What Steinitz Demands.

What Mr. Steinitz demands is presented in the following 10 articles:

First. That Mr. Steinitz is to be paid 100 for traveling expenses and costs of journey and stay in Philadelphia.

Second. That Mr. Steinitz, in consideration of the above, agrees to stay in Philadelphia 40 days as the guest of the Philadelphia Chess Club.

Third. That Mr. Steinitz and Mr. Martinez (agreeable to Mr. Martinez) play a match of the first seven games (draw games not to count) for 50 a side. Time limit, 15 moves an hour. Four games to be played each week, or not less than seven games in two weeks.

Fourth. That the match is to commence on the fifth day after Mr. Steinitz lands in America, the days of play to be fixed before the commencement of the match.

Fifth. That at the expiration of the whole of the 40 days, the match being unfinished, Mr. Steinitz has the option of the following two courses: First, the loser to play 10 for each game behind in the balance of games; or, second, Mr. Steinitz has the privilege of extending the play for a fortnight at most for the purpose of finishing the match, having, however, the privilege of stopping as mentioned in the conditions of the first option at any time he sees fit.

Sixth. That Mr. Thompson is to agree to cable Mr. Steinitz definitely as to Mr. Martinez's acceptance by October 16 and to agree to pay Mr. Steinitz 5 in case no match is made.

Seventh. That if Mr. Steinitz plays no match on his arrival or stay in Philadelphia, 25 extra are to be paid him for expenses.

Eighth. That the Philadelphia Chess Club has the privilege of substituting any player for Mr. Martinez in the proposed match.

Ninth. That Mr. Steinitz agrees to play no games in the city of Philadelphia except at the Philadelphia Chess Club, unless at the consent of the Philadelphia Chess Club.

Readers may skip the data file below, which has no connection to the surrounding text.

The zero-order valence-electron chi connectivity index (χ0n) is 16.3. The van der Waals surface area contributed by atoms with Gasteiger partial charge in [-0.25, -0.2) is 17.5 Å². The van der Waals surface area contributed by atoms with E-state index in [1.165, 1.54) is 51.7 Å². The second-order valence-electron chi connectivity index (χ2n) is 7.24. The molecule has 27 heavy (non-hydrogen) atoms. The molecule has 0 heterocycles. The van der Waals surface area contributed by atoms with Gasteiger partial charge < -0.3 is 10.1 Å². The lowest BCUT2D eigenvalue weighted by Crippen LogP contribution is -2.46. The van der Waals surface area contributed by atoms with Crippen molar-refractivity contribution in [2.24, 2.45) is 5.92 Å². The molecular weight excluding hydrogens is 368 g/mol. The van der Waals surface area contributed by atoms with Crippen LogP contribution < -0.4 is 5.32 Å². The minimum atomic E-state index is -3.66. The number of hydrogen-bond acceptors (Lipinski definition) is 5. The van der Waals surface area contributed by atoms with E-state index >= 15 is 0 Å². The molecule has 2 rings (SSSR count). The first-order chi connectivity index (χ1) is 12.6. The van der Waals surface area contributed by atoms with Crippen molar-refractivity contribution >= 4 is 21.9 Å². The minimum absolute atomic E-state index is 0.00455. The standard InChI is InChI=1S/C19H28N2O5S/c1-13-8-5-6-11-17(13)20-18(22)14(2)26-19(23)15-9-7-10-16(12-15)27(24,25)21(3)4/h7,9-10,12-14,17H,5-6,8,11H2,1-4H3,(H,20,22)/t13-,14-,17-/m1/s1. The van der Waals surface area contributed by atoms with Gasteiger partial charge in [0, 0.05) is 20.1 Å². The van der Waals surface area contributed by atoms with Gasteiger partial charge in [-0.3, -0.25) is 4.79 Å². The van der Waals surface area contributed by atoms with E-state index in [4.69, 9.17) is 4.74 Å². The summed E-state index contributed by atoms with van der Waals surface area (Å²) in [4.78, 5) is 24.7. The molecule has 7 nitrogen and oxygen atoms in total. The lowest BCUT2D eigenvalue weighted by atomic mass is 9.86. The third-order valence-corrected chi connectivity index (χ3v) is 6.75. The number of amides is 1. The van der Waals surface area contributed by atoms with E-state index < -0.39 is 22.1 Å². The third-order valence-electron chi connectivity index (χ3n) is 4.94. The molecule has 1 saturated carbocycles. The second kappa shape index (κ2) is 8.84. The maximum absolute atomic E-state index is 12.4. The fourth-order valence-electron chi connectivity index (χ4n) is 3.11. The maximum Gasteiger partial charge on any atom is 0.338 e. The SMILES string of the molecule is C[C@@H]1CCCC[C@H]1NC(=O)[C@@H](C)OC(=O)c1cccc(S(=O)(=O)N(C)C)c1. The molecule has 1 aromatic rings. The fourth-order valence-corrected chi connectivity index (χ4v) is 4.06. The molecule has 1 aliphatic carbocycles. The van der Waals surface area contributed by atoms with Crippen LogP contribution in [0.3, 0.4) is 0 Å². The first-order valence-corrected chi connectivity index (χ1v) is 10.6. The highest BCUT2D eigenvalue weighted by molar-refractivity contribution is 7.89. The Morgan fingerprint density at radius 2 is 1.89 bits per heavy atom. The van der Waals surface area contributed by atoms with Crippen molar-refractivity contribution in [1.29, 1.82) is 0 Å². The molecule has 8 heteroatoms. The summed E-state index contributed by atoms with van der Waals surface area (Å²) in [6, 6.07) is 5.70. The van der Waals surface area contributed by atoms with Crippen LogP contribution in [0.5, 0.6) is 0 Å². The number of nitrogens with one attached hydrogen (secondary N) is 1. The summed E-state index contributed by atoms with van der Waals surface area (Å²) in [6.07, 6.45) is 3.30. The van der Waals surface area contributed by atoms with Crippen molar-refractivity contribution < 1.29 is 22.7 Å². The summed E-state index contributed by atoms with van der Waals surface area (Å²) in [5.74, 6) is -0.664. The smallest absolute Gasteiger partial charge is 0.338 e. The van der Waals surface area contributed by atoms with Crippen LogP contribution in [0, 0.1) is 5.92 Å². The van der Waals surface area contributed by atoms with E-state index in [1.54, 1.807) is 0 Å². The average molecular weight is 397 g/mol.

Tenth. That if all arrangements are concluded Mr. Steinitz is to receive 50 by cable and start for America within 10 days after its receipt.

The conduct of Mr. Martinez and his friends has been chivalric and liberal. Mr. Martinez having agreed to contribute $100 toward Mr. Steinitz's expenses, and Messrs. N. Dominguez-Cowan, Marcos de la Puente and D. S. Thompson having each agreed to give $50 toward the same project. Whether they will respond to the full text of Mr. Steinitz's demands remains to be seen. In the meantime those who wish to subscribe to the fund should send in their names at once to D. S. Thompson, No. 16 South Third street.


Chess.
A Match Arranged With the Champion of Europe.

When Mr. D. S. Thompson, the Third street broker, was in Europe he tendered Mr. William Steinitz, the champion chess player, an invitation to visit this country and be the guest of the Philadelphia Chess Club. Accompanying the invitation was an offer of $500 to defray his expenses the understanding being that matches would be arranged for him while in Philadelphia with members of the club. According to the agreement $250 of the expense fund was yesterday cabled to the champion, whose sojourn in this city will continue for over a month. The exact date of his coming will be known in a few days. The first match of seven games, for $250 a side, will be played with Mr. Martinez, president of the Philadelphia Club, who is one of the best chess players in this country. The games will be played at the club headquarters in the Irving House.